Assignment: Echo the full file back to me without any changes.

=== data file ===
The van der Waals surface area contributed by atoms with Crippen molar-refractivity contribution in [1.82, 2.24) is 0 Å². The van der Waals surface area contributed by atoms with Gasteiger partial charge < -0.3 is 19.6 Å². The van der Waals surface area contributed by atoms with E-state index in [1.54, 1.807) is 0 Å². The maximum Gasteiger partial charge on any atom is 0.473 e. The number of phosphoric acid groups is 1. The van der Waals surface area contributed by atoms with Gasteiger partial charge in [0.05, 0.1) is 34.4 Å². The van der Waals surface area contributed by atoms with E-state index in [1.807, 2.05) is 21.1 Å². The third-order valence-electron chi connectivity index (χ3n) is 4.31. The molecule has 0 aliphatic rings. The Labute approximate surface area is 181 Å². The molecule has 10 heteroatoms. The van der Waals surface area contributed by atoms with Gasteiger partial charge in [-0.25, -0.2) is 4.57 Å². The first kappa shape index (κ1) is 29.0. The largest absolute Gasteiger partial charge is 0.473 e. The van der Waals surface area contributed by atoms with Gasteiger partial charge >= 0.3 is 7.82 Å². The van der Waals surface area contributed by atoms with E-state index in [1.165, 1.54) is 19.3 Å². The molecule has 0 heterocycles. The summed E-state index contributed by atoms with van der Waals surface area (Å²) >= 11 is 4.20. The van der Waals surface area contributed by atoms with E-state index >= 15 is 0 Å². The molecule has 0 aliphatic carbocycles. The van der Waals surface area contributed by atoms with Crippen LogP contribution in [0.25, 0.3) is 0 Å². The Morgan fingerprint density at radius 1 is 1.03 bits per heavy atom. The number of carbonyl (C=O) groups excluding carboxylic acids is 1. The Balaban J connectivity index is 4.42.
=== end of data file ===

The van der Waals surface area contributed by atoms with Crippen molar-refractivity contribution in [1.82, 2.24) is 0 Å². The van der Waals surface area contributed by atoms with Gasteiger partial charge < -0.3 is 19.6 Å². The van der Waals surface area contributed by atoms with E-state index in [1.54, 1.807) is 0 Å². The maximum Gasteiger partial charge on any atom is 0.473 e. The number of phosphoric acid groups is 1. The van der Waals surface area contributed by atoms with Gasteiger partial charge in [0.05, 0.1) is 34.4 Å². The van der Waals surface area contributed by atoms with E-state index in [1.807, 2.05) is 21.1 Å². The third-order valence-electron chi connectivity index (χ3n) is 4.31. The molecule has 0 aliphatic rings. The Labute approximate surface area is 181 Å². The molecule has 10 heteroatoms. The van der Waals surface area contributed by atoms with Gasteiger partial charge in [-0.25, -0.2) is 4.57 Å². The first kappa shape index (κ1) is 29.0. The largest absolute Gasteiger partial charge is 0.473 e. The van der Waals surface area contributed by atoms with Gasteiger partial charge >= 0.3 is 7.82 Å². The van der Waals surface area contributed by atoms with E-state index in [1.165, 1.54) is 19.3 Å². The molecule has 0 heterocycles. The summed E-state index contributed by atoms with van der Waals surface area (Å²) >= 11 is 4.20. The van der Waals surface area contributed by atoms with E-state index >= 15 is 0 Å². The molecule has 0 aliphatic carbocycles. The van der Waals surface area contributed by atoms with Crippen LogP contribution in [0.25, 0.3) is 0 Å². The Morgan fingerprint density at radius 1 is 1.03 bits per heavy atom. The number of carbonyl (C=O) groups excluding carboxylic acids is 1. The Balaban J connectivity index is 4.42.